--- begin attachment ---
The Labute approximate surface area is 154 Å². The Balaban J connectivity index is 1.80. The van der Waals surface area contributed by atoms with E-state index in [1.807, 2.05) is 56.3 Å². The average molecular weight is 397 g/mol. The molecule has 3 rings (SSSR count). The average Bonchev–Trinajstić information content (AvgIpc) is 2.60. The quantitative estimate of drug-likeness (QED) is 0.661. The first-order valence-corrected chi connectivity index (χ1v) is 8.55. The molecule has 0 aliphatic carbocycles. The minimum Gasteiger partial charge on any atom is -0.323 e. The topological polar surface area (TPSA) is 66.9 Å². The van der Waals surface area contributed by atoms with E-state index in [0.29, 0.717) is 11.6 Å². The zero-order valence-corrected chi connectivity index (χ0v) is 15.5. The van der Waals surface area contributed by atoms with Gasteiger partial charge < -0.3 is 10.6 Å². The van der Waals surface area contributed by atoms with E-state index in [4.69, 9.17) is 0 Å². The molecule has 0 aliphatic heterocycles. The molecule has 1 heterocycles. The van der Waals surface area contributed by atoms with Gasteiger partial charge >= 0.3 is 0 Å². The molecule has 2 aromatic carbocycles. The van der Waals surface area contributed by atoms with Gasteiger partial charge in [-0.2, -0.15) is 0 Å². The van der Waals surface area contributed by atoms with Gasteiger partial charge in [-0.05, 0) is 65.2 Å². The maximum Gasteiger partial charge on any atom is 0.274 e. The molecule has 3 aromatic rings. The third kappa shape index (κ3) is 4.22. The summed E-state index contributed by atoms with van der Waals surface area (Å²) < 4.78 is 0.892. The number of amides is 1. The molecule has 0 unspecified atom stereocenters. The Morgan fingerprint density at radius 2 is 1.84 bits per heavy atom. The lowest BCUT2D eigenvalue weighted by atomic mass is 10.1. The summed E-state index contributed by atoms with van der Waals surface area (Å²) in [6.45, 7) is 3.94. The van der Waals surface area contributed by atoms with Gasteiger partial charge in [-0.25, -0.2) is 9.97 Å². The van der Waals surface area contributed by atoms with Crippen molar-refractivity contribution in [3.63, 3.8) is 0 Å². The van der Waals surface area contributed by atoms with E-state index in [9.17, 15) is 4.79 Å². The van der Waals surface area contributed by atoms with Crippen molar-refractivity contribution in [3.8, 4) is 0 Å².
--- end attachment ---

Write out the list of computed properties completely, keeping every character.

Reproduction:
The Labute approximate surface area is 154 Å². The Balaban J connectivity index is 1.80. The van der Waals surface area contributed by atoms with E-state index in [1.807, 2.05) is 56.3 Å². The average molecular weight is 397 g/mol. The molecule has 3 rings (SSSR count). The average Bonchev–Trinajstić information content (AvgIpc) is 2.60. The quantitative estimate of drug-likeness (QED) is 0.661. The first-order valence-corrected chi connectivity index (χ1v) is 8.55. The molecule has 0 aliphatic carbocycles. The minimum Gasteiger partial charge on any atom is -0.323 e. The topological polar surface area (TPSA) is 66.9 Å². The van der Waals surface area contributed by atoms with E-state index in [0.29, 0.717) is 11.6 Å². The zero-order valence-corrected chi connectivity index (χ0v) is 15.5. The van der Waals surface area contributed by atoms with Gasteiger partial charge < -0.3 is 10.6 Å². The van der Waals surface area contributed by atoms with E-state index in [4.69, 9.17) is 0 Å². The molecule has 0 aliphatic heterocycles. The molecule has 1 heterocycles. The van der Waals surface area contributed by atoms with Gasteiger partial charge >= 0.3 is 0 Å². The molecule has 2 aromatic carbocycles. The van der Waals surface area contributed by atoms with Gasteiger partial charge in [-0.2, -0.15) is 0 Å². The van der Waals surface area contributed by atoms with Gasteiger partial charge in [-0.05, 0) is 65.2 Å². The maximum Gasteiger partial charge on any atom is 0.274 e. The molecule has 3 aromatic rings. The third kappa shape index (κ3) is 4.22. The summed E-state index contributed by atoms with van der Waals surface area (Å²) < 4.78 is 0.892. The number of amides is 1. The molecule has 0 unspecified atom stereocenters. The Morgan fingerprint density at radius 2 is 1.84 bits per heavy atom. The lowest BCUT2D eigenvalue weighted by atomic mass is 10.1. The summed E-state index contributed by atoms with van der Waals surface area (Å²) in [6.45, 7) is 3.94. The van der Waals surface area contributed by atoms with Gasteiger partial charge in [-0.25, -0.2) is 9.97 Å². The van der Waals surface area contributed by atoms with Crippen molar-refractivity contribution in [3.63, 3.8) is 0 Å². The van der Waals surface area contributed by atoms with E-state index in [9.17, 15) is 4.79 Å². The van der Waals surface area contributed by atoms with Crippen molar-refractivity contribution in [3.8, 4) is 0 Å².